Well, this is two nights in a row now that hitting “Post” on Micro.blog sent the post into the afterlife, never to be seen on earth.
Well, this is two nights in a row now that hitting “Post” on Micro.blog sent the post into the afterlife, never to be seen on earth.
The other bit of digital housecleaning I’ve been doing is downloading and clearing all data out of my previous Google account. I’d originally intended this to be precursor to deletion, but then I realized all my old Blogger blogs are in there, and I’m not sure if I want to remove those, as they are easier to refer back to if they are online somewhere still.
Sorry to anyone who’d subscribed to the photos-only RSS feed; I keep forgetting to add photo posts to the category which, well, feeds that feed. There was no disruption to the photos-only JSON feed, as that’s generated differently.
config.jsonand not only did it not work, other things started not working right.
MetaFilter users take a look at the death of comments at The Plain Dealer and elsewhere, just in time for Micro.blog to have added the ability to include replies on blog posts.
Oh, terrific. Inexplicably, my site’s CSS is rendering ordered lists with an unindented circle, except that I did not change any CSS regarding
margin-left, so what the hell?
The hilarious irony of reading CJ Eller talk about marginalia and memory and wondering why part of it seemed so familiar only for Eller then to turn around and link me in fact having discussed something similar. Memory? What memory.
Warren Ellis, no slouch or stranger to blogging, has some thoughts on Micro.blog: “I guess IndieWeb is still for devoted hobbyists rather than, you know, just people.”
One aspect of hosting your blog on a static-site generator service: browsing to a category page to find something and finding only that your largest category — with 327 posts — has only had one page with eight posts built, and having no idea how long it’s been that way.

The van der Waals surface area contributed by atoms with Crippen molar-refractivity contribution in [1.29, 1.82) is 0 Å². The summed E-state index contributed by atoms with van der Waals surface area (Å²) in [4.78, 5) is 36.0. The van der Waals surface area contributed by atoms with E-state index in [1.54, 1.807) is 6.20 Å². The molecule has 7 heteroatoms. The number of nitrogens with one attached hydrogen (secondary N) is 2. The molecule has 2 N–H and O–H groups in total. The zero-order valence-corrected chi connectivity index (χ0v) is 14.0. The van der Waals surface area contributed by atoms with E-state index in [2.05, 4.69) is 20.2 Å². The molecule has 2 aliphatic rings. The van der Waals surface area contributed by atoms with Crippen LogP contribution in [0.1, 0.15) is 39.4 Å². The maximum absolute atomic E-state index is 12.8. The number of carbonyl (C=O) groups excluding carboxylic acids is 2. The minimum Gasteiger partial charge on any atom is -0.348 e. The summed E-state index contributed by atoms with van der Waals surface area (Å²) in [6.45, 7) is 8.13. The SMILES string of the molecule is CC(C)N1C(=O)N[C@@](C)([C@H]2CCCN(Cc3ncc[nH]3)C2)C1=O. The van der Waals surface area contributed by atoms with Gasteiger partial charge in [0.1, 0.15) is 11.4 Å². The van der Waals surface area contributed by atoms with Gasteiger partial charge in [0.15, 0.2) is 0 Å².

It will never not be confusing to me that it’s faster to edit
custom.css, because for some reason the latter takes an order of magnitude longer to rebuild and publish than the former.
One more brain-addled addition to the blog: a new Subscriptions page, generated from a Feedbin
.opml export that I converted to an
.html file and then pasted into that page; if you’re interested in what I’m reading via RSS.
Just made a small ennui-prompted design tweak, changing the font for the main site header and page headers to
My difficulty, ultimately, with calling potentially-radical formal experiments “blogging”—no matter how far they might end up deviating from what we know as blogging—is that words have to mean things. It’s sort of like how I feel about “reading”. New things don’t have to usurp old words just to be valid, and in fact if they do so they can disruptively dilute the meaning, and therefore the specificity of use, of the word.
I admit that I find public proclamations that one doesn’t blog about the news to be akin to public proclamations that one doesn’t own a television. To me, a fair amount of the news is “my world” or “things happening in the realm with which I live”, and discussing it isn’t just “hive mind”. Which isn’t at all to say that one somehow is obligated to do so. It’s the weird public pronouncement that seems a bit la-dee-da to me, not the decision itself. I mean: bully for you?
Colin Walker (discussing a purported “text renaissance”) loops back to an earlier discussion about Dave Winer being dissatisfied with blogging. This is back when I made the observation that for all intents and purposes what Winer is doing these days is disavowing the blog and writing a bletter instead—by which I meant drafting his daily newsletter in real-time and in public.